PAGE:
It is hard to say what the Democrats should bargain for without seeing what the Republicans propose, but I think Democrats should offer to let any state end the $600 weekly UI supplement (a “key” Republican demand) if they instead switch to 100% wage replacement of the first (say) 50k in wages, and 75% replacement up to 80k or 100k.  Let the states decide.  Aid to state and local governments should be close to non-negotiable.

I would seriously consider giving the Republicans corporate liability protection.  Sure, it sucks as a policy, but more because it reflects callous indifference to worker safety than because the status quo will actually benefit many people.  There are very few lawsuits so far and little reason to expect this to change.  If liability protection is symbolically important to Republicans, Democrats could try to pair it with an increase in life insurance and disability payments under Social Security and free coronavirus medical care for all, or they could agree to allow employers to avoid liability if employers agree to pay for workers’ comp that covers lost wages, medical care, and scheduled payments for death and permanent disability due to Covid.  (This tradeoff of negligence liability for workers comp is what greased the wheels for workers’ comp originally.)  These proposals seem hard to reject – you want people to go back to work without any legal protections, and you’re not even willing to support sick workers or the widows, widowers and orphans left behind?  Or Dems can demand that workers remain eligible for UI even if they refuse to return to work.  That would allow the most vulnerable workers to protect themselves.  Any of these trades would probably be good for workers, especially if they get Republicans to agree to a generous UI program and aid to state and local government.

I can’t say I’m looking forward to watching this play out over the next few weeks.

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Biden Proposes Ending the GILTI Loophole

Biden Proposes Ending the GILTI Loophole

Alex Parker covers an interesting and important tax policy issue:

Former Vice President Joe Biden’s recent proposal to secure medical supply chains in the wake of the COVID-19 pandemic includes tweaks to the 2017 federal tax overhaul, reigniting the debate about whether its international provisions are pushing manufacturing facilities offshore   .   .   .   the TCJA exempted most foreign income from taxation as part of a shift toward a more territorial tax system, similar to those used in Europe and much of the world. But it also enacted new provisions, including the GILTI tax and the base erosion and anti-abuse tax, which lawmakers said would block companies from shifting U.S. income abroad.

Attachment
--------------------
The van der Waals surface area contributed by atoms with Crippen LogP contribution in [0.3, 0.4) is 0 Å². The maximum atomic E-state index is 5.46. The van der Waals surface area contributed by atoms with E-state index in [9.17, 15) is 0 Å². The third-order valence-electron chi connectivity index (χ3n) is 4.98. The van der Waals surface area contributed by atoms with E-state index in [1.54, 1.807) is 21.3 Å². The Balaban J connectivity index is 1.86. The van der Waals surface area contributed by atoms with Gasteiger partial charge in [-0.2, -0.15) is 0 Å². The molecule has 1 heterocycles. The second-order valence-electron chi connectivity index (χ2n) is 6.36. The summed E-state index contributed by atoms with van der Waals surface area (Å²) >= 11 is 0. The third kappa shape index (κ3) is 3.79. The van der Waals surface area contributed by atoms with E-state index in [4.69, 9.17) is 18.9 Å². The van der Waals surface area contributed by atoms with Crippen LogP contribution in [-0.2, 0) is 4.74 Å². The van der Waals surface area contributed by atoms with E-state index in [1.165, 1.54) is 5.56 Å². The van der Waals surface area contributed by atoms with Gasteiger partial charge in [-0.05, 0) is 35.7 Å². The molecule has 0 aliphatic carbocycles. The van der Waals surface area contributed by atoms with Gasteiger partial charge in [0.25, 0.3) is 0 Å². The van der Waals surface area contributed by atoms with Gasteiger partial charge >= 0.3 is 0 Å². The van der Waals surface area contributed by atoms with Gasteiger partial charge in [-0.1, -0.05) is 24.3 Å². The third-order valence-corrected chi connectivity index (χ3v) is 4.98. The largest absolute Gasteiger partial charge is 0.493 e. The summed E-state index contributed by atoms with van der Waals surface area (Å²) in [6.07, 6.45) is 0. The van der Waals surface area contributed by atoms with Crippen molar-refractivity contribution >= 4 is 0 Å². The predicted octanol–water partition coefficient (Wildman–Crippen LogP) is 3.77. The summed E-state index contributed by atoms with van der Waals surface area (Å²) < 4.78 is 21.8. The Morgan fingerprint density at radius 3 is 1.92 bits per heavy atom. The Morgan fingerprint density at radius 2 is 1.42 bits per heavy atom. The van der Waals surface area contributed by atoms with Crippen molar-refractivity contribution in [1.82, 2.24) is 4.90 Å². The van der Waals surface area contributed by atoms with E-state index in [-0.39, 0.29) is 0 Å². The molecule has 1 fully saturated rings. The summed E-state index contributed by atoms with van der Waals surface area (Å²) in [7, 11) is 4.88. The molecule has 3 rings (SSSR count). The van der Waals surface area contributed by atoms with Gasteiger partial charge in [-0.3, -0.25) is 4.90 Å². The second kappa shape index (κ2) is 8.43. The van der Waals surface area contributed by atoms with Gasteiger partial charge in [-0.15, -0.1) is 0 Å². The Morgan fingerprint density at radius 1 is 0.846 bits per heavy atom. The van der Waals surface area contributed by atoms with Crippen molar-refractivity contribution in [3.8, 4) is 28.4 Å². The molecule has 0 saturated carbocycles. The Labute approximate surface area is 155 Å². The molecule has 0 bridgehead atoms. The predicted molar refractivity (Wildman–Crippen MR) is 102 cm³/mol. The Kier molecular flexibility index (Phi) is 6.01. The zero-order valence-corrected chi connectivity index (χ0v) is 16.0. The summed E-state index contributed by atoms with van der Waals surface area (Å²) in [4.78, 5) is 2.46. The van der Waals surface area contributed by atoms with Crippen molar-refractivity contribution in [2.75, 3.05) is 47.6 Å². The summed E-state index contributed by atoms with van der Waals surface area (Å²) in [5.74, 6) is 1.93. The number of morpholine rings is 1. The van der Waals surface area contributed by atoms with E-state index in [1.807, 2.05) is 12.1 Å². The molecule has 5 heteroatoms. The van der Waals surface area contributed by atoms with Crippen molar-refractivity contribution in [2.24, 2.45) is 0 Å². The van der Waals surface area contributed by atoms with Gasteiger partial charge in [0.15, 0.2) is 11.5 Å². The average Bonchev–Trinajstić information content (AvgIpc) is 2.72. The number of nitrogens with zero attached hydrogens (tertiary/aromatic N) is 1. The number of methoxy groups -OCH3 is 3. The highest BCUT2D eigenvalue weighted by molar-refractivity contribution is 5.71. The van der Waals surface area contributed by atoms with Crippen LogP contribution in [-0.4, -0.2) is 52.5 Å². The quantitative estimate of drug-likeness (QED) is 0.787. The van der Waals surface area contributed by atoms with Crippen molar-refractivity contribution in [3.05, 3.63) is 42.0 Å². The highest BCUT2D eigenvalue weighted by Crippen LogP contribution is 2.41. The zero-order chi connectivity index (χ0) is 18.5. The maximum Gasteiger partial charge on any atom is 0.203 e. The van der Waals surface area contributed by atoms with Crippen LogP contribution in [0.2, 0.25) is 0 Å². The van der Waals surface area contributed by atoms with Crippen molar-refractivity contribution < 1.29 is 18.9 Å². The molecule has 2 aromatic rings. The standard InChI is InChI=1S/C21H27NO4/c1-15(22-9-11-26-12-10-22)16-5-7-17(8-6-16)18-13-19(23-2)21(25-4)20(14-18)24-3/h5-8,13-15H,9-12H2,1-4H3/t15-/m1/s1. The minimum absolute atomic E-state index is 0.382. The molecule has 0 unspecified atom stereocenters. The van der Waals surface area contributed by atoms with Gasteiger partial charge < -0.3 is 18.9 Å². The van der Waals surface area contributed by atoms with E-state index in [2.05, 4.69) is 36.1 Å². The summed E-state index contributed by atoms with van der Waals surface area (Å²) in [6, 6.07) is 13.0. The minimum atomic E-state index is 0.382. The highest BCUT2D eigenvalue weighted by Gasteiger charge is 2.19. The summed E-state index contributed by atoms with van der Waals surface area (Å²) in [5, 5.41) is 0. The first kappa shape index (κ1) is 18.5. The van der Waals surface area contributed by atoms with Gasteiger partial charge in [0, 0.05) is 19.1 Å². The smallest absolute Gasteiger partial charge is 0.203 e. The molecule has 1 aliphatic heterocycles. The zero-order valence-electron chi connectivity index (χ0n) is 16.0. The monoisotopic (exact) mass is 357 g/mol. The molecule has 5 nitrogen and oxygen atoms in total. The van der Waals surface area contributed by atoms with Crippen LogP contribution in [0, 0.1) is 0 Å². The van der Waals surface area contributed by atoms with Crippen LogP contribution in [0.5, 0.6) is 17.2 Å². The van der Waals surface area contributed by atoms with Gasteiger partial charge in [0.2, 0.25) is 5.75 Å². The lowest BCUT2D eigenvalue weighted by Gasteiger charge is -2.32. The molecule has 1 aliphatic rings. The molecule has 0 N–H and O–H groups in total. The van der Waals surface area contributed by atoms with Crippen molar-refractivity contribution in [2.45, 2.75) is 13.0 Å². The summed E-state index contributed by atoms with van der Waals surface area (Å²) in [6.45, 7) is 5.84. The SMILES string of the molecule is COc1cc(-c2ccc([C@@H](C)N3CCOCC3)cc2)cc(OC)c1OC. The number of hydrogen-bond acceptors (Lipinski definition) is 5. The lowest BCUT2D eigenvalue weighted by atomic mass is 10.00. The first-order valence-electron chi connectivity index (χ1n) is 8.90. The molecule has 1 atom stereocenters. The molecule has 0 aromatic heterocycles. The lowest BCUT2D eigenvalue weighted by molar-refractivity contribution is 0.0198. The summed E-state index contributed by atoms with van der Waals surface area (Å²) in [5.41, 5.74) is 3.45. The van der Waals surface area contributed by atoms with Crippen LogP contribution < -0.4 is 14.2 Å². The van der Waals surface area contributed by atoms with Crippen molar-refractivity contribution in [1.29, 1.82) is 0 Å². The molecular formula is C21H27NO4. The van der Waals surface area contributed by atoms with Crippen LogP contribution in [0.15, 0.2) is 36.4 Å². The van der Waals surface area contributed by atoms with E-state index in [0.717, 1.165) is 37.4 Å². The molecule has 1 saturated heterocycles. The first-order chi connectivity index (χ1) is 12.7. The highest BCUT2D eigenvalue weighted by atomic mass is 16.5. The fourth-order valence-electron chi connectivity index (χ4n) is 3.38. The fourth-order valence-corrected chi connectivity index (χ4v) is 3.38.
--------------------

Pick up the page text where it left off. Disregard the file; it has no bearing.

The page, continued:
Many of the structures for tax avoidance that have drawn public scrutiny and outrage over the past decade have involved intangibles, which are relatively easy to move from jurisdiction to jurisdiction to chase the lowest tax rate. But the very attribute that makes them difficult to tax also makes them difficult to define. Rather than attempt to pinpoint the intangibles themselves, the TCJA instead targets unusually high returns on tangible assets.

Under the GILTI provision, the total foreign income of a U.S. company, beyond a 10% return on its offshore depreciable tangible assets, is taxed at 10.5%. That rate is half of the overall corporate rate of 21%.

As the bill was passed by Congress in 2017, Democrats and outside critics quickly noted that the GILTI tax could encourage companies to shift investments in tangible assets abroad. Because the GILTI tax kicks in only at a 10% return on foreign tangible property, the more valuable that property is, the smaller the ultimate GILTI tax bill will be.

Even further, because GILTI is calculated at the global level, in most cases it would not matter where new tangible assets were located; as long as they were offshore, they would decrease the GILTI tax. A reduced rate on foreign-derived intangible income, or domestic income defined through a formula similar to GILTI, also creates a similar incentive, critics contend. If a company has tangible assets at home, it will have less income defined as FDII, and less of the tax benefit.

The 2017 tax cut for rich people was written in secret by Republicans who had told us that it would somehow stop transfer pricing manipulation and would encourage onshoring. But when the details were released, a lot of economists including conservative economics were taken back by the complexity of the international provisions.

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RIP Tonu Puu

RIP Tonu Puu

Seems like more people I know are dying.  In this case it is a good friend of mine and occasional co-author, the Swedish economist, Tonu Puu, who was born in Estonia of an Estonian father and a mother of German ancestry.  As it was, he ended up speaking a very large number of languages, as well as being very cosmopolitan in many other ways. He was 83 years old and had cancer for some time, which is what I presume he did of, although the announcement did not specify a cause, but it happened this past Saturday in Umea in northern Sweden, where he was at the university there for most of his career.